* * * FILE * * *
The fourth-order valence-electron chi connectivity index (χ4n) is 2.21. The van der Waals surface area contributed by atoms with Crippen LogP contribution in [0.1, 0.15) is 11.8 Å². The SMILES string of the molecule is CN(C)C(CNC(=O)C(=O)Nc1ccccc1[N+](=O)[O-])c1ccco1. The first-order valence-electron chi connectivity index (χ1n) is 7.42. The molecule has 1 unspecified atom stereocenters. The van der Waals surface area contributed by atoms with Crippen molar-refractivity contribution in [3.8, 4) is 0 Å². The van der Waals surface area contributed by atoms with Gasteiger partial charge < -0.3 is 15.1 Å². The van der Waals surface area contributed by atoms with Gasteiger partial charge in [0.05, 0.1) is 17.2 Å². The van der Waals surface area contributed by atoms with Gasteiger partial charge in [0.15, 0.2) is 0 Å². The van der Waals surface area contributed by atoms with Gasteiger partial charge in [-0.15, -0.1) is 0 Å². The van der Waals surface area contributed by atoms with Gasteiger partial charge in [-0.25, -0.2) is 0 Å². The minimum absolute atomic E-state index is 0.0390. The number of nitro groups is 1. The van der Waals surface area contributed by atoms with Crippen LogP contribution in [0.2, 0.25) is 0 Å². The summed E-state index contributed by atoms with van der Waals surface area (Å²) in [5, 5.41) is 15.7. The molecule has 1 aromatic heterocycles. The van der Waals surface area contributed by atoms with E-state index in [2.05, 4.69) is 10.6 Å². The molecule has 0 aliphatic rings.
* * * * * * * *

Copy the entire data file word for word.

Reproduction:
The fourth-order valence-electron chi connectivity index (χ4n) is 2.21. The van der Waals surface area contributed by atoms with Crippen LogP contribution in [0.1, 0.15) is 11.8 Å². The SMILES string of the molecule is CN(C)C(CNC(=O)C(=O)Nc1ccccc1[N+](=O)[O-])c1ccco1. The first-order valence-electron chi connectivity index (χ1n) is 7.42. The molecule has 1 unspecified atom stereocenters. The van der Waals surface area contributed by atoms with Crippen molar-refractivity contribution in [3.8, 4) is 0 Å². The van der Waals surface area contributed by atoms with Gasteiger partial charge < -0.3 is 15.1 Å². The van der Waals surface area contributed by atoms with Gasteiger partial charge in [0.05, 0.1) is 17.2 Å². The van der Waals surface area contributed by atoms with Gasteiger partial charge in [0.15, 0.2) is 0 Å². The van der Waals surface area contributed by atoms with Gasteiger partial charge in [-0.15, -0.1) is 0 Å². The van der Waals surface area contributed by atoms with Gasteiger partial charge in [-0.25, -0.2) is 0 Å². The minimum absolute atomic E-state index is 0.0390. The number of nitro groups is 1. The van der Waals surface area contributed by atoms with Crippen LogP contribution in [0.2, 0.25) is 0 Å². The summed E-state index contributed by atoms with van der Waals surface area (Å²) in [5, 5.41) is 15.7. The molecule has 1 aromatic heterocycles. The van der Waals surface area contributed by atoms with E-state index in [2.05, 4.69) is 10.6 Å². The molecule has 0 aliphatic rings.